Battlefield 2042 drops below 1,000 players on Steam, as indie game snaps up users

A soldier in Battlefield 2042 hopping out of a helicopter
(Image credit: DICE)

Battlefield 2042 has dropped below 1,000 active concurrent players on Steam, marking a new low for the multiplayer FPS's playerbase.

On April 11, only 979 people were playing Battlefield 2042 on Steam, according to data recorded on SteamChartsand spotted by users on ResetEra (thanks, Eurogamer).

Dice’s multiplayer FPS has been hemorrhaging players for months, as persistent glitches and content rollbacks continue to disappoint fans. Many are now looking for alternative games to fill their multiplayer FPS craving and have flocked to the little-known, upcoming indie game Battlebit Remastered.

Battlebit is as close to a Battlefield clone as you can get – if a little blockier. It transfers the series’ core, squad-based shooting loop into a world of low-poly visuals. It’s essentially Battlefield in the skin of Roblox – and players seem to love it.

The indie game hasn’t even launched yet but managed to attract 30,000 players to its latest public playtest held from April 8 to April 10 (that’s according to the devs, although SteamDB estimates a lower, but still impressive, figure of 27,000). The playtest even ended early after servers became unstable when the number of concurrent players skyrocketed.

Battlefield 2042, meanwhile, is only able to attract a fraction of that player count. On PC, it drew a peak of 2,000 active players during the same period and hasn’t been able to reach 30,000 players since last December. 

Its fall below 1,000 players marks a significant low point for the game, which is only worsened by the surprisingly high number of players that tiny indie game Battlebit has been able to attract.

A Battlefield contender

It’s easy to see why Battlebit would be such a draw for players who are disappointed with Battlefield 2042. Even in its current beta state, it includes all the hallmarks of the series: massive multiplayer matches that pit up to 250 players against each other; land, air, and sea vehicles to control; and fully destructible environments that let you topple huge buildings.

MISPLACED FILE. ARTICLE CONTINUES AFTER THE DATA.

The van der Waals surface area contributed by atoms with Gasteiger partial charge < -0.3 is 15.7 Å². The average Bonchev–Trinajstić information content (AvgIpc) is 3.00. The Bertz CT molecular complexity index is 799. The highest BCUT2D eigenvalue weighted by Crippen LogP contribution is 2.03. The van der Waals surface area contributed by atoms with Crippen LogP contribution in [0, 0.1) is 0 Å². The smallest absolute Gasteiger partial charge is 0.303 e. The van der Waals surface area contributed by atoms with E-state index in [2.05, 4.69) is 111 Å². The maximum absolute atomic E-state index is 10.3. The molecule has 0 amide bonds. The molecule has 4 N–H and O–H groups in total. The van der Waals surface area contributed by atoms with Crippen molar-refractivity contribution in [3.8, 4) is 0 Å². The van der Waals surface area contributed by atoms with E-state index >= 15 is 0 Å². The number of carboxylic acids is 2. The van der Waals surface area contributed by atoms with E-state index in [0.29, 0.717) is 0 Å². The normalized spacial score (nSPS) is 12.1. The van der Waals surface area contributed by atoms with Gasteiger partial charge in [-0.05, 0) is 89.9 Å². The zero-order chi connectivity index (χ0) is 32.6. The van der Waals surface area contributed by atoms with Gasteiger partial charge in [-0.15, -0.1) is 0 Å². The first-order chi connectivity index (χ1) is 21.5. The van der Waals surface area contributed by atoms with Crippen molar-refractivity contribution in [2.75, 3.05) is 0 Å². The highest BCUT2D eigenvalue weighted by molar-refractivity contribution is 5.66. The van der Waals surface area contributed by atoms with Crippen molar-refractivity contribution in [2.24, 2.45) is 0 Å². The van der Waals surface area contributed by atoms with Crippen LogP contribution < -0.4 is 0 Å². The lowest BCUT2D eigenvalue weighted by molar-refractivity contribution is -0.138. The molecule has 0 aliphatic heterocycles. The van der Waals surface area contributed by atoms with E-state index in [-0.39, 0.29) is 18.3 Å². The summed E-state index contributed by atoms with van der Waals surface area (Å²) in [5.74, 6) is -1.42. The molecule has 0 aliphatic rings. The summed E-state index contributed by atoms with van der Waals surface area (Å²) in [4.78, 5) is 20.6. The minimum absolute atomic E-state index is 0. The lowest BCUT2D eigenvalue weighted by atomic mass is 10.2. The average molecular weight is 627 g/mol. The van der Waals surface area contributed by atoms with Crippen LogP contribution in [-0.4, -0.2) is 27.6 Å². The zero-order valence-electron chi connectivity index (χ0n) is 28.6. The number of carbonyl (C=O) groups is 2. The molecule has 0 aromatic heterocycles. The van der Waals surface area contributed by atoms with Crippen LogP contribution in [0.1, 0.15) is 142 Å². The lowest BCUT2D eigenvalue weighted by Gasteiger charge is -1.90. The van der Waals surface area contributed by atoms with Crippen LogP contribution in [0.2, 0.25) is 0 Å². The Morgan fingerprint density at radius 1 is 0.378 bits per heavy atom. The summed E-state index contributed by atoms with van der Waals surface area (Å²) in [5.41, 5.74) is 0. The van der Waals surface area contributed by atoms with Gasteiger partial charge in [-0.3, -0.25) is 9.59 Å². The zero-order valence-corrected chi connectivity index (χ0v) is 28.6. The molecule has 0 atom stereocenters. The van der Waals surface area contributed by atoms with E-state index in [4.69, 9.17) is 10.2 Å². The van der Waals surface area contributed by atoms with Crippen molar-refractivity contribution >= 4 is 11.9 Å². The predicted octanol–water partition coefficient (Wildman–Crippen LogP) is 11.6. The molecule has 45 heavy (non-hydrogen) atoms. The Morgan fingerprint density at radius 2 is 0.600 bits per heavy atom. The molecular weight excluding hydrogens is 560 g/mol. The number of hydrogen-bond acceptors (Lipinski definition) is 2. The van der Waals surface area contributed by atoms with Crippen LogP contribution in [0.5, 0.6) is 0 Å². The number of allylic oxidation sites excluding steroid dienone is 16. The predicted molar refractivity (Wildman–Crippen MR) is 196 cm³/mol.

The game gives you five classes to play – Assault, Medic, Engineer, Support, or Recon (a selection that’s been directly ripped from past Battlefield games) – which all come with particular gadgets and class-specific abilities. That’s particularly enticing for those who weren’t taken by BF 2042’s specialists system.

Several Battlebit soldiers running through a desert

(Image credit: MrOkiDoki)

It also places a huge focus on squad communication, encouraging you to talk with your teammates over voice chat to coordinate assaults. Voice chat is also something that’s yet to be added to BF 2042.

Throw in the option to customize your weapons with specific scopes, magazines, and camouflages, as well as make tweaks to your individual soldier, and you’ve got a game that is as close to a mainline Battlefield entry as you could hope for. 

Characters in Battlebit Remastered shooting

(Image credit: MrOkiDoki)

In light of the persistent glitches that continue to plague Battlefield 2042, as well as the slow rollout of content, it’s not surprising that players are now holding out for a small indie game to deliver the kind of multiplayer experience they want. 

As players on Reddit suggest, Battlebit is ticking all the right boxes, and its player count keeps growing with each playtest – a January playtest attracted 7,000 players, a February build drew 17,000, and the latest has added another 10,000 on top.

They might be waiting a while, though. Battlebit is due to release in early access sometime this year, but developer MrOkiDoki’s Studio hasn’t announced a specific date. Although you can play the current playtests for free, BattleBit’s developer says the game will launch in early access for $15. 

Callum Bains
Gaming News Writer

Callum is TechRadar Gaming’s News Writer. You’ll find him whipping up stories about all the latest happenings in the gaming world, as well as penning the odd feature and review. Before coming to TechRadar, he wrote freelance for various sites, including Clash, The Telegraph, and, and worked as a Staff Writer at Wargamer. Strategy games and RPGs are his bread and butter, but he’ll eat anything that spins a captivating narrative. He also loves tabletop games, and will happily chew your ear off about TTRPGs and board games.